Last week I attended the Custom Electronic Design & Installation Association (CEDIA) Expo for the first time. A couple colleagues in the industry asked me why I attended this show. The simple answer is that one CEDIA show features more streaming audio and computer networking products than the last ten high end audio shows combined. The CEDIA show was a goldmine. I saw new networking products from Pakedge, new high resolution players from Sony, NAS drives from QNAP, and more Spotify, iTunes, MOG, and Pandora streaming products than I can remember. I think I saw someone using a CD player, but I could be mistaken. Playback of server stored music was the norm not the exception. The CEDIA show was really a computer audiophile's dream featuring both computer based sources and high end components. I saw familiar faces from AudioQuest, Wire World, Magico, Constellation Audio, TAD, Linn, Sonus Faber, Wadia, and Bryston at the show. Magico and Constellation put on a great sounding demo even though the ambient noise leaking into the room from the show floor was quite loud. Linn introduced its new Exakt product and also showed off the coolest turntable I've seen in recent memory with a plinth made from Highland Park whiskey barrels.
I saw enough subwoofers at the show to move the Richter Scale a couple notches toward a major earthquake. Fortunately a couple manufacturers displayed subwoofers worthy of a true high end audio system. First, JL Audio introduced its new E110 and E112 models selling for under $2,000. A pair of E112 subs was paired with Magico S1 loudspeakers and Ayre Acoustics components. Evaluating the sound was difficult at best but I was able to hear a full range presentation from this system that I'd love to audition in a more sonically acceptable environment.
Second, Magico introduced its QSub-18 subwoofer. Weighing 570 pounds the QSub-18 is a monster. This subwoofer has 8,000W of power and two 18" woofers. The monstrous enclosure features two inch thick aluminum similar to the thinner Q series of loudspeakers. The QSub-18 retails for $36,000. I listened to both movies and concert Blu-ray performances through the Magico / Constellation Audio system. No matter what audio was sent through this system the bass produced by the QSub-18s (two of them in the room) was like nothing I'v ever heard. I've never heard bass so clear yet so deep. There was no annoying deep rumble during explosions while watching movies. Rather the bass was incredibly controlled while it shook my clothing with displaced air. Keep in mind that this sub, like all Magico products, features a sealed enclosure. While watching Chris Botti and Katharine McPHee perform I've Got You Under My Skin the QSub-18 subwoofers appropriately disappeared until needed. The experience of hearing a QSub was unlike anything I've heard and I highly recommend Computer Audiophile readers seek out an opportunity to hear this controlled monster.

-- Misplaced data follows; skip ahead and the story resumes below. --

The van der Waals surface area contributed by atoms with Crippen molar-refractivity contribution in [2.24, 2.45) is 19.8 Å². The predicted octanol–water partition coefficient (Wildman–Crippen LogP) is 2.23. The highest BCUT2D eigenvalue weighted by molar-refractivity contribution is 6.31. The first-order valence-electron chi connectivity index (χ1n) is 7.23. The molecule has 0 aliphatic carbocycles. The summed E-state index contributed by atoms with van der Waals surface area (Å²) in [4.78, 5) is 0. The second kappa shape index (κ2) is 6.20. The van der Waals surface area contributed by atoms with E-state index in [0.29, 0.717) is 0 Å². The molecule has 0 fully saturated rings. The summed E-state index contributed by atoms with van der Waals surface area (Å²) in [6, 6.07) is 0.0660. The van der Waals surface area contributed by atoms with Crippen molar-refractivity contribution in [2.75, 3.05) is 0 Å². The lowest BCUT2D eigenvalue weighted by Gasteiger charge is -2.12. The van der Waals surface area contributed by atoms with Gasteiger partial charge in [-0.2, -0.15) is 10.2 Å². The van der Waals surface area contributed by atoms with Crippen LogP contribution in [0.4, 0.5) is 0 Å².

At CEDIA I finally Gilad Tiefenbrun, Managing Director of Linn. I've been following Linn's network products for years and reading Gilad's blog when time permits. Gilad and I have exchanged emails about digital audio topics a couple times over the last few years and I was glad to see him at the show. This year Linn introduced its Exact system. Exact is all about keeping the audio signal in the digital domain for as long as possible. Audio is sent from the Linn network player source to the powered speakers via a CAT 5/6 cable, crossed over in the digital domain, amplified digitally, then converted to analog right before the speakers send audio to the listener's ears.The Exact system also features digital room correction to deal with sonic issues presented by speaker placement and our less than perfect environments. I look forward to hearing a complete Linn Exact system in the near future.
Sony displayed three Hi Res audio only players at CEDIA this year. Two of the players contained hard drives that mirrored the user's music content on a computer and the other player connected to a computer via USB as a DAC. The USB DAC was connected to a PC running JRiver for the show. The other two units featured 500GB and 1TB of storage internally. The user is required to install a piece of Sony software that watches the user's music folder and copies all the content to the Hi Res player's drive. I'm not a big fan of storing audio in two locations (computer and player) but Sony believes this is the easiest solution for end users. We may see units that can read directly from a NAS in the future, but not any time soon. Nonetheless it was refreshing to see Sony employees discussing high resolution audio with attendees. I was also told by a Sony rep that both Acoustic Sounds and HDtracks will offer the huge catalogs of Sony, Universal, and Warner for download in high resolution. Note: I had a chance to handle the current flagship Hi Res player the HDD Audio Player HAP-Z1ES. I commented to the Sony rep on the player's heft and similarities to Sony's first SACD player the SCD-1. The rep said the new Hi Res player and the SCD-1 were designed by the same person.
I was impressed by the cool vibe at the CEDIA show and the buzz around streaming and high resolution playback. The main floor was certainly noisy and a less than ideal place to critically listen to audio components, but I had a great time at this show. I was happy to see Sony pushing high resolution and better quality audio. I hope the company has learned from its SACD failure and can push quality audio into the mainstream.
CEDIA 2013 Images